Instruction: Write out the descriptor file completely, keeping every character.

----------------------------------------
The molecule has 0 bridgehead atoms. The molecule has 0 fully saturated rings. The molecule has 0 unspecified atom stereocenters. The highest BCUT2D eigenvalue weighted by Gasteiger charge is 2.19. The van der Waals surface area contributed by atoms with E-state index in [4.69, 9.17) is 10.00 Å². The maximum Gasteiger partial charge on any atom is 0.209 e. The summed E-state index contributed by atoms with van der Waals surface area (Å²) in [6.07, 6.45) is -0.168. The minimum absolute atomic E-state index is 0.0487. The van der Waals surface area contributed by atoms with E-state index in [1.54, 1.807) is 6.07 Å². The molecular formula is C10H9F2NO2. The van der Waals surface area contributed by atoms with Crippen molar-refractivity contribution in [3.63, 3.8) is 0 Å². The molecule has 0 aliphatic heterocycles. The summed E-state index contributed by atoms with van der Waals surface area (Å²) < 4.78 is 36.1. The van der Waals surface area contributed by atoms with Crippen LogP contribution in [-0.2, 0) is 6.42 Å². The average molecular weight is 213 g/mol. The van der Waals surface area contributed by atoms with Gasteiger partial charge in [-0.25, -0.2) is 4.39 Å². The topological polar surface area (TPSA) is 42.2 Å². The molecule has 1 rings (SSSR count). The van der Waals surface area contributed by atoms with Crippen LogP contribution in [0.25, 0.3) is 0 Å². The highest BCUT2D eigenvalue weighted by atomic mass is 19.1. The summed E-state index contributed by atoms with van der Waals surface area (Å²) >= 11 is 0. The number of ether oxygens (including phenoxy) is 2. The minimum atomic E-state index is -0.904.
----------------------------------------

The molecule has 0 bridgehead atoms. The molecule has 0 fully saturated rings. The molecule has 0 unspecified atom stereocenters. The highest BCUT2D eigenvalue weighted by Gasteiger charge is 2.19. The van der Waals surface area contributed by atoms with E-state index in [4.69, 9.17) is 10.00 Å². The maximum Gasteiger partial charge on any atom is 0.209 e. The summed E-state index contributed by atoms with van der Waals surface area (Å²) in [6.07, 6.45) is -0.168. The minimum absolute atomic E-state index is 0.0487. The van der Waals surface area contributed by atoms with E-state index in [1.54, 1.807) is 6.07 Å². The molecular formula is C10H9F2NO2. The van der Waals surface area contributed by atoms with Crippen molar-refractivity contribution in [3.63, 3.8) is 0 Å². The molecule has 0 aliphatic heterocycles. The summed E-state index contributed by atoms with van der Waals surface area (Å²) < 4.78 is 36.1. The van der Waals surface area contributed by atoms with Crippen LogP contribution in [-0.2, 0) is 6.42 Å². The average molecular weight is 213 g/mol. The van der Waals surface area contributed by atoms with Gasteiger partial charge in [-0.25, -0.2) is 4.39 Å². The topological polar surface area (TPSA) is 42.2 Å². The molecule has 1 rings (SSSR count). The van der Waals surface area contributed by atoms with Crippen LogP contribution in [0.25, 0.3) is 0 Å². The highest BCUT2D eigenvalue weighted by atomic mass is 19.1. The summed E-state index contributed by atoms with van der Waals surface area (Å²) >= 11 is 0. The number of ether oxygens (including phenoxy) is 2. The minimum atomic E-state index is -0.904.